Adopting a new data backup software application is not a task to be taken lightly. After all, when problems occur,...
your backups are your safety net, and you need to make sure that you are not put in a position in which you are forced to go without backups during the transition from one product to another. In this article, I will discuss some recommendations for making the transition to a new backup product.
Documentation is crucial when switching backup apps
Once you have determined you want to switch to a different backup application, the first thing that you should do is to begin documenting your current backup configuration. In other words, you need to make note of what gets backed up, how it gets backed up, when it gets backed up and where the backup is written to. This documentation is extremely important because you will need to ensure that your new backup application continues to back up all of the data that your old backup application was protecting.
Review your current backup strategy
Once you have documented your current backup configuration, now is the perfect time to decide whether or not you want to make any changes. Perhaps it would be more efficient to back up certain resources to a different
tape, or maybe you want to start using some of encryption or compression features that you were not previously using. In any case, this is a good time to review your current backup strategy and determine whether or not any changes need to be made.
One of the most important factors in the transition process is ensuring that you continue backing up your data during the transition process. This can be trickier than it might seem. Most backup applications depend on agents, and you may find that you are unable to deploy both backup application's agents to the same server at the same time.
Before you even try to deploy the new backup application's agent to your protected servers, I recommend setting up a couple of test servers. Try backing up those servers with your old backup application. Now try installing the new backup application's agent. If the agent installs, find out if you can still back the server up. You need to be able to back the server up using either backup application (though not at the same time). You also need to ensure that the server remains stable if you uninstall the old backup application's agent.
Training and test labs
Another critical part of the transition process is training. Even if you don't opt for formal training, you should at least set up a test lab and experiment with the new backup application. You need to make sure that you know how to back up and restore network resources before you even think about putting the new backup application into a production environment.
Plan for long-term retention
Eventually, the day will come when you complete your transition to the new backup application, and your new application proves itself to be reliable. But that doesn't mean that you are done. You probably have several months worth of backups that were created using your old backup application, and odds are that the new application probably isn't going to be able to restore those backups should the need arise. Therefore, I strongly recommend keeping an instance of your previous backup application available until there is no longer any chance that the old backups will ever need to be restored.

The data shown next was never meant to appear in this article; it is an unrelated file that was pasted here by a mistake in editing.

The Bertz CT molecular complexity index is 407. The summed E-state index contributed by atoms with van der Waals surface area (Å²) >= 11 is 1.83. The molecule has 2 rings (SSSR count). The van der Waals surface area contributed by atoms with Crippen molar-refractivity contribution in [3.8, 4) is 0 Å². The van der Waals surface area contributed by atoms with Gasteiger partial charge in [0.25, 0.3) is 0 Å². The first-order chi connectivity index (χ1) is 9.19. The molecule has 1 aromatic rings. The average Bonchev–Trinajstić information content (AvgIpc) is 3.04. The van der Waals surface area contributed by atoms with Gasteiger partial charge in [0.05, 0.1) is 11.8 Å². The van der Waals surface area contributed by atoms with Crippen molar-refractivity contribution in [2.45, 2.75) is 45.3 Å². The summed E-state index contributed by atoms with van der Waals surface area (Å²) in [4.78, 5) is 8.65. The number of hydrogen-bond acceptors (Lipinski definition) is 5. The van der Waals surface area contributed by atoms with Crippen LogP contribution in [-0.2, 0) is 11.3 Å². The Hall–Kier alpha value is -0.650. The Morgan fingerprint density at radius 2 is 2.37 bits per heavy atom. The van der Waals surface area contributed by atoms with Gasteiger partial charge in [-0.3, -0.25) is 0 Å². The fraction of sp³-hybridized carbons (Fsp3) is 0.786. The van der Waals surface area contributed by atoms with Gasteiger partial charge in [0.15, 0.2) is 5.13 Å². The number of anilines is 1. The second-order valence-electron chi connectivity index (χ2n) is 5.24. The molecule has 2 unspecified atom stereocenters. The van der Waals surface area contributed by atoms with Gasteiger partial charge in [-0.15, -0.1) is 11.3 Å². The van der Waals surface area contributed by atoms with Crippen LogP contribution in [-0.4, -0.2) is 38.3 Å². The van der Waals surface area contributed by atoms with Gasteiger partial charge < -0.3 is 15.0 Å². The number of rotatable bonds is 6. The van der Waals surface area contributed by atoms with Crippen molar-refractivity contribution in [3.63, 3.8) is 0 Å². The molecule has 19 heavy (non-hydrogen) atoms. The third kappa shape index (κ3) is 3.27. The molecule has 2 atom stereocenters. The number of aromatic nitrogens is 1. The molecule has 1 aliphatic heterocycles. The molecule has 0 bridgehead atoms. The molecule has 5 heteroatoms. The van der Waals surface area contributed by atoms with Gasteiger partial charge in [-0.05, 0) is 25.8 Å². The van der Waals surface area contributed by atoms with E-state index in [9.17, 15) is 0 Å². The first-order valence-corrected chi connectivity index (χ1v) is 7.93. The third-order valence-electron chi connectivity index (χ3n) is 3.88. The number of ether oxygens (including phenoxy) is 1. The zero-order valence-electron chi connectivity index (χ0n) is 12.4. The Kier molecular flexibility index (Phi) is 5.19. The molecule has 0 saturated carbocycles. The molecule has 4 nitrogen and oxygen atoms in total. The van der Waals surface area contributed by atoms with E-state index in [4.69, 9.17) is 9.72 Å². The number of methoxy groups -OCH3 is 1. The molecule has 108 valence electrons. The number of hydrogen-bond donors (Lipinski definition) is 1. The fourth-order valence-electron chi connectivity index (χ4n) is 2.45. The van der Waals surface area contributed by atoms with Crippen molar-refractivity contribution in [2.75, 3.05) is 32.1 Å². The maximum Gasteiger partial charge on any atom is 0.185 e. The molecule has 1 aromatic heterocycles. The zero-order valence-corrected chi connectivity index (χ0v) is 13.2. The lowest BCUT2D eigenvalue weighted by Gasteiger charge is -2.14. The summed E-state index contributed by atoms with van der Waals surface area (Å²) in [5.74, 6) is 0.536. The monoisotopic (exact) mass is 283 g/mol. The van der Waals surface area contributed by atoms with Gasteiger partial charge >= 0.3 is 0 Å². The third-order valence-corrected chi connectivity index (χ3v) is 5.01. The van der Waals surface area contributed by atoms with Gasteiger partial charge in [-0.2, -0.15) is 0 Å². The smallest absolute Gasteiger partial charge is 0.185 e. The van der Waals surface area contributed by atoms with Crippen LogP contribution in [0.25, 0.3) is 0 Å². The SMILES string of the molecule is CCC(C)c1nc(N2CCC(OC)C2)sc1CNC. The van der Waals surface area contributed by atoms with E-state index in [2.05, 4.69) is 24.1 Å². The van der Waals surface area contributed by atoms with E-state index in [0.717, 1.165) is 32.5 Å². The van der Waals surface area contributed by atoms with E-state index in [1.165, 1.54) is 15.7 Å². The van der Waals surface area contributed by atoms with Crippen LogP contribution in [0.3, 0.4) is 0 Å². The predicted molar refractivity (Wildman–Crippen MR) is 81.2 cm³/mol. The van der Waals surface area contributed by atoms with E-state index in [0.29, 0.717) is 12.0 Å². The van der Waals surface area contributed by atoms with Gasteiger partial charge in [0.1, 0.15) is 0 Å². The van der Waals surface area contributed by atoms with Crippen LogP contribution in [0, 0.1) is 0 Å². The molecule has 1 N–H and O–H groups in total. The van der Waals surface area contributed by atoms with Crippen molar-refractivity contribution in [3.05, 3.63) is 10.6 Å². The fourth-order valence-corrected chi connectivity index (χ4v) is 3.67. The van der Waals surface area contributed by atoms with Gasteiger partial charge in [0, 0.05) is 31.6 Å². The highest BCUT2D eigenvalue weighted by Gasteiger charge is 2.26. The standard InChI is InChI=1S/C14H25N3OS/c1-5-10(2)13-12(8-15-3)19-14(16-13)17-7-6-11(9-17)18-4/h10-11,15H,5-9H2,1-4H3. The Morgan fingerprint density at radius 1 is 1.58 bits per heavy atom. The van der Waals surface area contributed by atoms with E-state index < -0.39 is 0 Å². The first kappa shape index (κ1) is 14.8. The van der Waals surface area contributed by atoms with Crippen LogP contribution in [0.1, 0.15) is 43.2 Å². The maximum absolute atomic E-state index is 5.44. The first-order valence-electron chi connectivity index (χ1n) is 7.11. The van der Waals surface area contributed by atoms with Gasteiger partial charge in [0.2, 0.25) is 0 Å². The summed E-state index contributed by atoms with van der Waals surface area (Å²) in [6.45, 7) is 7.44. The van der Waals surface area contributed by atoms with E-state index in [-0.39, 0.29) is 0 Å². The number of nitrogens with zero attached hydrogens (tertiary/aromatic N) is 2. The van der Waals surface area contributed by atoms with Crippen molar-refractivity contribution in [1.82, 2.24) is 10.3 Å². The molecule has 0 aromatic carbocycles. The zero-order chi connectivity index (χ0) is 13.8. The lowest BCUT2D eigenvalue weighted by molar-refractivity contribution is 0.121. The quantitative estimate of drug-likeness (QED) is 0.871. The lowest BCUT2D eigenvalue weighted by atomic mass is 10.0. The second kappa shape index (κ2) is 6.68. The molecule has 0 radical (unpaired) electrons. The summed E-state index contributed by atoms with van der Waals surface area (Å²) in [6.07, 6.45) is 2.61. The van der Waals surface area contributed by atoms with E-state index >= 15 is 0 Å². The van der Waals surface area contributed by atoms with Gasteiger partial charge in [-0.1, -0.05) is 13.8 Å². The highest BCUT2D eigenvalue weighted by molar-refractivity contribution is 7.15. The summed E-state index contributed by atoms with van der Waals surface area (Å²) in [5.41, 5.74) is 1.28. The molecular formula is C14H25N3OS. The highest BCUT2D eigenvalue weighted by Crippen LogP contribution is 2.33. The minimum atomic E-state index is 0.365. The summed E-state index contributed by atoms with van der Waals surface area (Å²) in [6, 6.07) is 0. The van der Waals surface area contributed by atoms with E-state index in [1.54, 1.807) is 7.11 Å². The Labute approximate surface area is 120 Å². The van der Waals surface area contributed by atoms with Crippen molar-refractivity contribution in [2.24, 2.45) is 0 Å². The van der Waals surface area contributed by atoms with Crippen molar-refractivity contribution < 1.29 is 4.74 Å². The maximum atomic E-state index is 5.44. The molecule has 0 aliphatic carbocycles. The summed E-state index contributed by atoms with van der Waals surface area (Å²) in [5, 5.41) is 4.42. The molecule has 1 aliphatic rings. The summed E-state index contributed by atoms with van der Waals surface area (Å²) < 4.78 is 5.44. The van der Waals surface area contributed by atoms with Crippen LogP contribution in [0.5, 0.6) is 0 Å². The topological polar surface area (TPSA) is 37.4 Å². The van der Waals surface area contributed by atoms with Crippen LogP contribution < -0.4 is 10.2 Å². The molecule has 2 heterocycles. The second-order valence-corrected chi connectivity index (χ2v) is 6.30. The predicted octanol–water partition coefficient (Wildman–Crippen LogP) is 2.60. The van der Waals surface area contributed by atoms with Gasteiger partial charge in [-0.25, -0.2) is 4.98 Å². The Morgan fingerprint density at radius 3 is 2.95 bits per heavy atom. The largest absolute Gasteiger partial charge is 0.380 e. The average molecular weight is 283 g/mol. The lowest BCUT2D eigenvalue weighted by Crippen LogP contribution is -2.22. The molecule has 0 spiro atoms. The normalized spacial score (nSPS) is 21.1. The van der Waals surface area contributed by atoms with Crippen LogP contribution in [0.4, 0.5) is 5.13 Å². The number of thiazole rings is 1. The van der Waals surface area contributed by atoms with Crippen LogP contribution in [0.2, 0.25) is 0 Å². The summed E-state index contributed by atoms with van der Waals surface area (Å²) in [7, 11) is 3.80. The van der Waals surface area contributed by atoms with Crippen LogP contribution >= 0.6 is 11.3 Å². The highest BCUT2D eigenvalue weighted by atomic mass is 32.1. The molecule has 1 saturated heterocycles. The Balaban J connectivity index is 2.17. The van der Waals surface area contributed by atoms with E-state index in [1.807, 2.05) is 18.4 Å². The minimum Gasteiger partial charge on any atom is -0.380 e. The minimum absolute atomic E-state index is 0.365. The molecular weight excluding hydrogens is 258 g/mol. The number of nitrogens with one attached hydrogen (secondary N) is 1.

One thing to take into account during the planning process is that if you have chosen to use your old backup server for the new backup application and you are forced to install your old backup application onto a spare computer, your service-level agreements may be impacted. Removing your backup application from the backup server could destroy your backup indexes. This doesn't mean that you can't restore a backup but it does mean that the restoration may take longer because the tapes need to be reindexed. You should therefore plan to keep your old backup application installed on its original server, or you should warn everyone ahead of time that restoring data from the old backup tapes may take longer than it normally would have.
As you can see, phasing out your backup application and adopting a new backup application is not a simple process. It is absolutely critical that you perform the transition in a way that ensures that network resources will not be left vulnerable to data loss during the transition process, and that means that you are going to have to do lots of planning and testing before the actual transition.
About the author: Brien M. Posey, MCSE, has previously received Microsoft's MVP award for Exchange Server, Windows Server and Internet Information Server (IIS). Brien has served as CIO for a nationwide chain of hospitals and was once responsible for the Department of Information Management at Fort Knox. You can visit Brien's personal website at www.brienposey.com.